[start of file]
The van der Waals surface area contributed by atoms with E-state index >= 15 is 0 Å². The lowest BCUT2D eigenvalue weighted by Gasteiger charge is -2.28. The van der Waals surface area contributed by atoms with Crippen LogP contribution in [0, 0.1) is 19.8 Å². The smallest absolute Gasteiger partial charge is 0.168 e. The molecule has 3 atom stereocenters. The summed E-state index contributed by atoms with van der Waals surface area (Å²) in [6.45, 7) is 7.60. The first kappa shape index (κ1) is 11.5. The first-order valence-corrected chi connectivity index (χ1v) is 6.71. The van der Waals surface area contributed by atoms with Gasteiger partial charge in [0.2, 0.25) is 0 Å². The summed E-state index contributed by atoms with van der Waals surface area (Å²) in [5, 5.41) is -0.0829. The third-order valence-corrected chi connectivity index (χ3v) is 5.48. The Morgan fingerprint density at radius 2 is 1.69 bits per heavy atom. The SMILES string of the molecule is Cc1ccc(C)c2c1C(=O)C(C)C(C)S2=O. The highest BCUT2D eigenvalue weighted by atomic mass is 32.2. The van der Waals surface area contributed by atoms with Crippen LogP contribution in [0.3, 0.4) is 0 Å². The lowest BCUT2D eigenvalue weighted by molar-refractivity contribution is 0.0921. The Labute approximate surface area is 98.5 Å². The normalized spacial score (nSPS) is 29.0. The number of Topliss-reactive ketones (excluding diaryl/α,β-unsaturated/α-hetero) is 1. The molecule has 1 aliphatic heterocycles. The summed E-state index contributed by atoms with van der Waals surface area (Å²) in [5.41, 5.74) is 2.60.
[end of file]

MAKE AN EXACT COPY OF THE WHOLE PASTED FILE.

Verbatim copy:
The van der Waals surface area contributed by atoms with E-state index >= 15 is 0 Å². The lowest BCUT2D eigenvalue weighted by Gasteiger charge is -2.28. The van der Waals surface area contributed by atoms with Crippen LogP contribution in [0, 0.1) is 19.8 Å². The smallest absolute Gasteiger partial charge is 0.168 e. The molecule has 3 atom stereocenters. The summed E-state index contributed by atoms with van der Waals surface area (Å²) in [6.45, 7) is 7.60. The first kappa shape index (κ1) is 11.5. The first-order valence-corrected chi connectivity index (χ1v) is 6.71. The van der Waals surface area contributed by atoms with Gasteiger partial charge in [0.2, 0.25) is 0 Å². The summed E-state index contributed by atoms with van der Waals surface area (Å²) in [5, 5.41) is -0.0829. The third-order valence-corrected chi connectivity index (χ3v) is 5.48. The Morgan fingerprint density at radius 2 is 1.69 bits per heavy atom. The SMILES string of the molecule is Cc1ccc(C)c2c1C(=O)C(C)C(C)S2=O. The highest BCUT2D eigenvalue weighted by atomic mass is 32.2. The van der Waals surface area contributed by atoms with Crippen LogP contribution in [0.3, 0.4) is 0 Å². The lowest BCUT2D eigenvalue weighted by molar-refractivity contribution is 0.0921. The Labute approximate surface area is 98.5 Å². The normalized spacial score (nSPS) is 29.0. The number of Topliss-reactive ketones (excluding diaryl/α,β-unsaturated/α-hetero) is 1. The molecule has 1 aliphatic heterocycles. The summed E-state index contributed by atoms with van der Waals surface area (Å²) in [5.41, 5.74) is 2.60.